Senior police reveal their top five terrorism fears in new book by UEL criminologist
A collection of exclusive interviews with the country’s most senior police figures has revealed their most pressing concerns around potential terrorist attacks on British soil.
The comments are found in Dr Mark Roycroft’s new book, Police Chiefs in the UK: Politicians, HR Managers or Cops?’
“All those I interviewed for the book were mindful of the backdrop of terrorist attacks in Paris and Belgium in 2015 and 2016,” said Dr Roycroft. “They are also aware of the growing threat from violent dissident Irish republicans.”
Dr Roycroft lectures in criminology at the University of East London (UEL), and is a member of the Terrorism and Extremism Research Centre at the University. He is also a former Metropolitan Police acting superintendent and detective chief inspector.
He said, “The interviews revealed five main issues in combating terrorism: dealing with spontaneous terrorist activity such as marauding attacks seen in Paris in 2015; dealing with radicalisation; disrupting terrorist activity; dealing with terrorist financing especially through IT and social media; and establishing adequate structures to deal with counter-terrorism.
“One chief constable said that the best model for counter-terrorism was seen as the MI5 model, highlighting that police services needed to be linked in to local communities to gather better intelligence around Syria and ISIS, along with encryption of data.”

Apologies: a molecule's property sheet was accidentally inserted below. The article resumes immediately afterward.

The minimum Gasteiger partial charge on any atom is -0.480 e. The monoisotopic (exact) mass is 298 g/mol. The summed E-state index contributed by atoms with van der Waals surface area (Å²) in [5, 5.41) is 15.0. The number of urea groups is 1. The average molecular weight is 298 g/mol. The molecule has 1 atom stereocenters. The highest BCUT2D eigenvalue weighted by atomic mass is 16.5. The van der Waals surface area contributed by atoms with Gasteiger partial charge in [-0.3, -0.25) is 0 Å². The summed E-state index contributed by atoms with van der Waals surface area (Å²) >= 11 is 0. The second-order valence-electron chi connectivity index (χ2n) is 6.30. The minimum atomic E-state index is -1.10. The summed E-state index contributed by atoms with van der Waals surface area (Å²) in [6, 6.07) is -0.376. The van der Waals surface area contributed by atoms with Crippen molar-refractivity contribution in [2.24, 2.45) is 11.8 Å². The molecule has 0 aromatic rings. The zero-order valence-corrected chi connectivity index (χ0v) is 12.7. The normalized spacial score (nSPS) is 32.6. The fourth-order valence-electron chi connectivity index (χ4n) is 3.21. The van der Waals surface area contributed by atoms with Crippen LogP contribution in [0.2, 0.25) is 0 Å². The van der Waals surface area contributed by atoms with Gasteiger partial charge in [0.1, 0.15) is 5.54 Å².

In March this year, Assistant Police Commissioner Mark Rowley revealed that security services had prevented 13 potential terror attacks since June 2013. He also told the media there were 500 live counter-terror investigations at any time.
The chief constables interviewed by Dr Roycroft were concerned with the links between organised crime and terrorism. The sale of firearms and fake passports along with the use of smuggling routes were mentioned as cases in point.
Dr Roycroft said the disruptive nature of counter-terrorist work meant the public were largely unaware of police activity.
“Police chiefs are proud of the disruptive work that is being done throughout the UK to deter and disrupt terrorism at every level,” he said. “This includes terrorist financing and terrorist asset freezing.”
The deployment of specialised firearms officers to prevent marauding attacks has concerned UK law enforcement since the Mumbai attacks of 2008, when 166 people were killed by 10 roving terrorists.
As with the 2016 Brussels and 2015 Paris terrorist outrages, attacks have concentrated on transport hubs and key locations.
“The chief constables I spoke with were concerned with having sufficiently trained officers to cope with this type of attack, especially across a number of key locations,” explained Dr Roycroft.
Dr Roycroft will lead UEL’s new BA (Hons) Policing degree, which starts in September this year. Students will have the opportunity to study modules in the global illicit drug trade, terrorism, youth crime, football hooliganism, and crime investigation.
Visit the course page to find out more and apply